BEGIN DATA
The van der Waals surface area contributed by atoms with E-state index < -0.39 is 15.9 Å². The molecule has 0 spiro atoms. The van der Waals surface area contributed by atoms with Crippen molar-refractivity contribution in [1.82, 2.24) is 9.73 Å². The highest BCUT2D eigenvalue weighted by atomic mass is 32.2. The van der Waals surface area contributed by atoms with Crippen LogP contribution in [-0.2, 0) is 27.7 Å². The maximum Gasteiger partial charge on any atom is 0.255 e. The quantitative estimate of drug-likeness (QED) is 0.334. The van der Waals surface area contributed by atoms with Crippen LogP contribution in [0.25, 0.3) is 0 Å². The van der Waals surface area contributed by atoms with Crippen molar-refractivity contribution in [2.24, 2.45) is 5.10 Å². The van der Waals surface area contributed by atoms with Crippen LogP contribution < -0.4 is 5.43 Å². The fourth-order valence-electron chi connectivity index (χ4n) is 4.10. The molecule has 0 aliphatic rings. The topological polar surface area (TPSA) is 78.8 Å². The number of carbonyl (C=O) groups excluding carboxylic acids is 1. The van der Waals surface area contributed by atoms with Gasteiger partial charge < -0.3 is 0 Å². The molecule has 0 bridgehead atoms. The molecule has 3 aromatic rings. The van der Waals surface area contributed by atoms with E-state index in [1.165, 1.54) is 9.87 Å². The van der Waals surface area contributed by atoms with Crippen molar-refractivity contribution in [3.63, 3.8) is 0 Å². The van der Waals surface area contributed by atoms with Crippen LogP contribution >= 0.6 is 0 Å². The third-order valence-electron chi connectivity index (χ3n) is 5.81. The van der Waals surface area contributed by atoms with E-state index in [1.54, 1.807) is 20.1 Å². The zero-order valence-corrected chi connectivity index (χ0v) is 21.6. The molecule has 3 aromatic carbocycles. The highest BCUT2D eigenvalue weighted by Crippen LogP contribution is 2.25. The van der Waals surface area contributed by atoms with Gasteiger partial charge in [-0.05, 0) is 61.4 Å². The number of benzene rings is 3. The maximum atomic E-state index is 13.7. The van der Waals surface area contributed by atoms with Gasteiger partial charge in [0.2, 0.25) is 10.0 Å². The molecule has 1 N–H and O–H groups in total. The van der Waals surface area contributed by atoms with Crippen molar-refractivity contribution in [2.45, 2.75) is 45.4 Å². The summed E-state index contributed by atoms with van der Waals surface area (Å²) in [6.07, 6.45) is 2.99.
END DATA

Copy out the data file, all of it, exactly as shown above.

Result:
The van der Waals surface area contributed by atoms with E-state index < -0.39 is 15.9 Å². The molecule has 0 spiro atoms. The van der Waals surface area contributed by atoms with Crippen molar-refractivity contribution in [1.82, 2.24) is 9.73 Å². The highest BCUT2D eigenvalue weighted by atomic mass is 32.2. The van der Waals surface area contributed by atoms with Crippen LogP contribution in [-0.2, 0) is 27.7 Å². The maximum Gasteiger partial charge on any atom is 0.255 e. The quantitative estimate of drug-likeness (QED) is 0.334. The van der Waals surface area contributed by atoms with Crippen LogP contribution in [0.25, 0.3) is 0 Å². The van der Waals surface area contributed by atoms with Crippen molar-refractivity contribution in [2.24, 2.45) is 5.10 Å². The van der Waals surface area contributed by atoms with Crippen LogP contribution < -0.4 is 5.43 Å². The fourth-order valence-electron chi connectivity index (χ4n) is 4.10. The molecule has 0 aliphatic rings. The topological polar surface area (TPSA) is 78.8 Å². The number of carbonyl (C=O) groups excluding carboxylic acids is 1. The van der Waals surface area contributed by atoms with Gasteiger partial charge < -0.3 is 0 Å². The molecule has 0 bridgehead atoms. The molecule has 3 aromatic rings. The van der Waals surface area contributed by atoms with E-state index in [1.165, 1.54) is 9.87 Å². The van der Waals surface area contributed by atoms with Crippen molar-refractivity contribution in [3.63, 3.8) is 0 Å². The van der Waals surface area contributed by atoms with Crippen LogP contribution >= 0.6 is 0 Å². The third-order valence-electron chi connectivity index (χ3n) is 5.81. The van der Waals surface area contributed by atoms with E-state index in [1.54, 1.807) is 20.1 Å². The zero-order valence-corrected chi connectivity index (χ0v) is 21.6. The molecule has 3 aromatic carbocycles. The highest BCUT2D eigenvalue weighted by Crippen LogP contribution is 2.25. The van der Waals surface area contributed by atoms with Gasteiger partial charge in [-0.05, 0) is 61.4 Å². The number of benzene rings is 3. The maximum atomic E-state index is 13.7. The van der Waals surface area contributed by atoms with Gasteiger partial charge in [0.2, 0.25) is 10.0 Å². The molecule has 1 N–H and O–H groups in total. The van der Waals surface area contributed by atoms with Crippen molar-refractivity contribution in [2.45, 2.75) is 45.4 Å². The summed E-state index contributed by atoms with van der Waals surface area (Å²) in [6.07, 6.45) is 2.99.